The Bustle Dress- A Brief Overview, Part 4

In our last post, we focused on the influence of the princess line style on the Mid-Bustle Era. Today, we take a step back to fill in the reset of the picture with non-princess line styles.

Le Moniteur De La Mode, No. 47, November 1876


To continue our story, the Mid-Bustle Era was an interesting time in the fashion world where the bustle silhouette style characteristic of the early and mid-1870s give way to the late 1870s to a slim, upright, cylindrical silhouette. Often referred to as the “natural form era” or Mid-Bustle Era, the period from roughly 1878 through 1883 saw a dramatic reversal in dress styles: where once the style focused on draping and gathering of varied fabrics over a bustle, the emphasis was now on the controlled use of fabrics and trim to create a style with clean, sharp lines. Below are some examples, albeit idealized, of the basic style which could be found for both day and evening wear:

Le Moniteur De La Mode, No. 27, July 1876

Journal des Demoiselles, September 1878

Petersons_Sept 1880

Peterson’s Magazine, September 1880

Journal Des Demoiselles 1880

Journal Des Demoiselles, 1880

Revue de la Mode_1880_1

Revue De La Mode, 1880

Journal Le Printemps October 1881

Journal Le Printemps, October 1881

Journal Le Printemps June 1881

Journal Le Printemps, June 1881

Journal Des Demoiselles 1881

Journal Des Demoiselles, 1881

In examining this relatively short-lived period, it must be noted that “natural form” is somewhat of a misnomer in that the term refers to the ideal of the reform dress movement which centered around the idea that clothing should enhance the body’s natural form rather than constrict and re-shape it. The styles of 1878-1883, like their predecessors, relied on structured undergarments to modify the body’s appearance- something that dress reformers did not have in mind.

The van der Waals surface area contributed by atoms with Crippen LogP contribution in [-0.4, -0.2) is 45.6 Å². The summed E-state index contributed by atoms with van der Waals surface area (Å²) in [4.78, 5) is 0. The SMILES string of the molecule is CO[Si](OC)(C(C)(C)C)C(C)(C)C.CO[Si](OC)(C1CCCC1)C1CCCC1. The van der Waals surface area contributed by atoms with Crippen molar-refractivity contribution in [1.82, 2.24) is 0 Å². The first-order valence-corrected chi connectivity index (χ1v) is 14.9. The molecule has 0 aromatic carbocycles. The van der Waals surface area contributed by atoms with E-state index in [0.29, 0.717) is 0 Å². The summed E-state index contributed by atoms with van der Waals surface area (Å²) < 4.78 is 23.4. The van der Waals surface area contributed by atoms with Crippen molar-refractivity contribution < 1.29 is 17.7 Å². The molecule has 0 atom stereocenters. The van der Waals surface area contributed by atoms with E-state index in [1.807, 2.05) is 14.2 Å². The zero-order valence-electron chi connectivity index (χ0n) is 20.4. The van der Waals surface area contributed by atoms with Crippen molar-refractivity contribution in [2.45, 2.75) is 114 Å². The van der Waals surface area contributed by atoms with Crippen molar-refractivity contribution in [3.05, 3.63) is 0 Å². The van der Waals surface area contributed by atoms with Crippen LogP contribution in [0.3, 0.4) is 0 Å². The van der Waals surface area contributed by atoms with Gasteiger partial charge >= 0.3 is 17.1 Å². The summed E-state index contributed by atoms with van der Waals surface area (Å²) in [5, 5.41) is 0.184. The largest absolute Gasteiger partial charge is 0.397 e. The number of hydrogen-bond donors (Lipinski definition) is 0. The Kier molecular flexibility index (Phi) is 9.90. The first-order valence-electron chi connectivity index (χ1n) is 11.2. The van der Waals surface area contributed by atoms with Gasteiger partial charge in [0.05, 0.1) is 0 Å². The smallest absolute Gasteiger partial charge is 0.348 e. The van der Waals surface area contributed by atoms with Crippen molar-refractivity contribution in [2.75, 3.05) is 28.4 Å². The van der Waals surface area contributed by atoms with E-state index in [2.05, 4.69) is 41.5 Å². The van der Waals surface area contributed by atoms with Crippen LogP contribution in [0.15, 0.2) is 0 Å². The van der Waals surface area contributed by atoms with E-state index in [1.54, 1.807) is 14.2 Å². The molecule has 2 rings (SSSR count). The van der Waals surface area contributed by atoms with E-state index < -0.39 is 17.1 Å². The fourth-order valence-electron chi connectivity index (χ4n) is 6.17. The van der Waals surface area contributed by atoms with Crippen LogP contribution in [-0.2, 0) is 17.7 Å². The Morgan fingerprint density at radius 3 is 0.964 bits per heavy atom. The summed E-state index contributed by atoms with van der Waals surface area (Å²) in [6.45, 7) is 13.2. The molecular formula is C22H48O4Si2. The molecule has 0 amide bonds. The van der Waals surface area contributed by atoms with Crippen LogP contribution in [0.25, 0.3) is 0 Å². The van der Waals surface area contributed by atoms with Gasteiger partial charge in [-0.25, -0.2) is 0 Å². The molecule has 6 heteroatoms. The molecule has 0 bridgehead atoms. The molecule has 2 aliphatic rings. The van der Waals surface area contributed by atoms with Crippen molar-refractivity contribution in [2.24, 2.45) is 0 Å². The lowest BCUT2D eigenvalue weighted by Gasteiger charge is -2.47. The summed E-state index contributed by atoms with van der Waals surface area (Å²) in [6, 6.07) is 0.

We start with this circa 1878-1883 day dress:

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Day Dress, c. 1878 – 1883; McCord Museum (M2003.76.1.1-3)

M2003.76.1.1-3-P3

M2003.76.1.1-3-P2

The silhouette is definitely later 1870s with a long cuirass bodice extending down over the hips and there’s no bustled train at the top. At the same time, there is a train extending out, above the hem of the skirt; an train extending out at a low level was one style variation found during this period and in extreme cases was known as the “mermaid tail.” This was probably meant as more of a reception dress and a dress meant for everyday activity. Also, note that these dresses often came equipped with a “train hook,” a small loop attached to the end of the train that allowed the dress’ wearer to pick up end of the train so it would not drag on the ground.

Color-wise, we see the use of two shades of red with silk for the lighter shade and velvet for the darker shade that read as a jewel tone. The use of velvet for the dark burgundy red provides a contrast to the lighter silk in that the velvet traps the light while the lighter silk provides a more reflective luster. This is a common effect used during much of the late 19th Century but a beautiful one nonetheless.

Here are some more examples of daytime dress styles, starting with this one from circa 1877-1878:

Constructed from a gold silk taffeta, this dress consists of a separate bodice and skirt. The bodice is cuirass style, extending over the hips, and has full sleeves and trimmed with rows of knife pleating. The is constructed in two pieces with a flat front of horizontal and vertical ruched strips and a rear has fullness running the entire length of the skirt. One could argue that this look is a trained or “bustled” but it still flows on a vertical plane. Here’s one more example of this style from circa 1878:

Afternoon Dress, c. 1878; Museum at FIT (70.65.6)

This dress is constructed of a combination of solid and patterned dark blue silk taffeta for both the skirt bodice. On the bodice, the patterned silk frames the center front of the bodice and ends in the collar. On the skirt, the underskirt is solid blue and the two layers of swagged material on the dress front is the black patterned material- it’s hard to tell and you have to really blow up the picture to see it. From the two above examples, it’s interesting to note that both are either monotone or near-monotone in color and use various textures such as ruching and gathering to create the design effects.

Finally, here’s one last example that utilizes designs elements that were very characteristic of late 1870s style, contrasting fabrics in two different colors/patterns:

Day Dress, c. 1870 – 1880 (more likely 1878-1881); De Young Museum (52.12.1a-b)